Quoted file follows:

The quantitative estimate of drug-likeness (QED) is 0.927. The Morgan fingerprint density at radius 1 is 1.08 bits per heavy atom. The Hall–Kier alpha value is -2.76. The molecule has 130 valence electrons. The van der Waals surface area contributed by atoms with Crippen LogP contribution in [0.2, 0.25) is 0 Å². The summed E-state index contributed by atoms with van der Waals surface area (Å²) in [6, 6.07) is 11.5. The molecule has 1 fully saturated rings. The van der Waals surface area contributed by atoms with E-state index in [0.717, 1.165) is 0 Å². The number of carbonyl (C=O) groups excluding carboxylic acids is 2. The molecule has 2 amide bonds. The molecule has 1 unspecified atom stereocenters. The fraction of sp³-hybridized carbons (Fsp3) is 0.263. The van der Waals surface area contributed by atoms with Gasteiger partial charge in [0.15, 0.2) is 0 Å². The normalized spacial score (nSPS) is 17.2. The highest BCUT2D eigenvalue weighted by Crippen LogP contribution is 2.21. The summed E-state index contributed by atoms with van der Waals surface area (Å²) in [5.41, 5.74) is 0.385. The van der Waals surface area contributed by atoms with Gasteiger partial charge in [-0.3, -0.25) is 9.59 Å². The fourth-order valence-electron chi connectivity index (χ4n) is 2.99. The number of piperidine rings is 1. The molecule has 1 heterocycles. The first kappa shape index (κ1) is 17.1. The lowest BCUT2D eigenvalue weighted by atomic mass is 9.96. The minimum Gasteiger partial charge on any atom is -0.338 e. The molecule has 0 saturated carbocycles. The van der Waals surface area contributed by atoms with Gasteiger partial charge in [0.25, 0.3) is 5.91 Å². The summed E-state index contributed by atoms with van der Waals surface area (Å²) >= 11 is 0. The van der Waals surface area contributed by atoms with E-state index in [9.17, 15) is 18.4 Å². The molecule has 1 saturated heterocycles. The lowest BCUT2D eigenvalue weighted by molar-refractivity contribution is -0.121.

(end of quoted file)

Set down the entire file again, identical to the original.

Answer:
The quantitative estimate of drug-likeness (QED) is 0.927. The Morgan fingerprint density at radius 1 is 1.08 bits per heavy atom. The Hall–Kier alpha value is -2.76. The molecule has 130 valence electrons. The van der Waals surface area contributed by atoms with Crippen LogP contribution in [0.2, 0.25) is 0 Å². The summed E-state index contributed by atoms with van der Waals surface area (Å²) in [6, 6.07) is 11.5. The molecule has 1 fully saturated rings. The van der Waals surface area contributed by atoms with E-state index in [0.717, 1.165) is 0 Å². The number of carbonyl (C=O) groups excluding carboxylic acids is 2. The molecule has 2 amide bonds. The molecule has 1 unspecified atom stereocenters. The fraction of sp³-hybridized carbons (Fsp3) is 0.263. The van der Waals surface area contributed by atoms with Gasteiger partial charge in [0.15, 0.2) is 0 Å². The normalized spacial score (nSPS) is 17.2. The highest BCUT2D eigenvalue weighted by Crippen LogP contribution is 2.21. The summed E-state index contributed by atoms with van der Waals surface area (Å²) in [5.41, 5.74) is 0.385. The van der Waals surface area contributed by atoms with Gasteiger partial charge in [-0.3, -0.25) is 9.59 Å². The fourth-order valence-electron chi connectivity index (χ4n) is 2.99. The number of piperidine rings is 1. The molecule has 1 heterocycles. The first kappa shape index (κ1) is 17.1. The lowest BCUT2D eigenvalue weighted by atomic mass is 9.96. The minimum Gasteiger partial charge on any atom is -0.338 e. The molecule has 0 saturated carbocycles. The van der Waals surface area contributed by atoms with Gasteiger partial charge in [0.25, 0.3) is 5.91 Å². The summed E-state index contributed by atoms with van der Waals surface area (Å²) >= 11 is 0. The van der Waals surface area contributed by atoms with E-state index in [9.17, 15) is 18.4 Å². The molecule has 1 saturated heterocycles. The lowest BCUT2D eigenvalue weighted by molar-refractivity contribution is -0.121.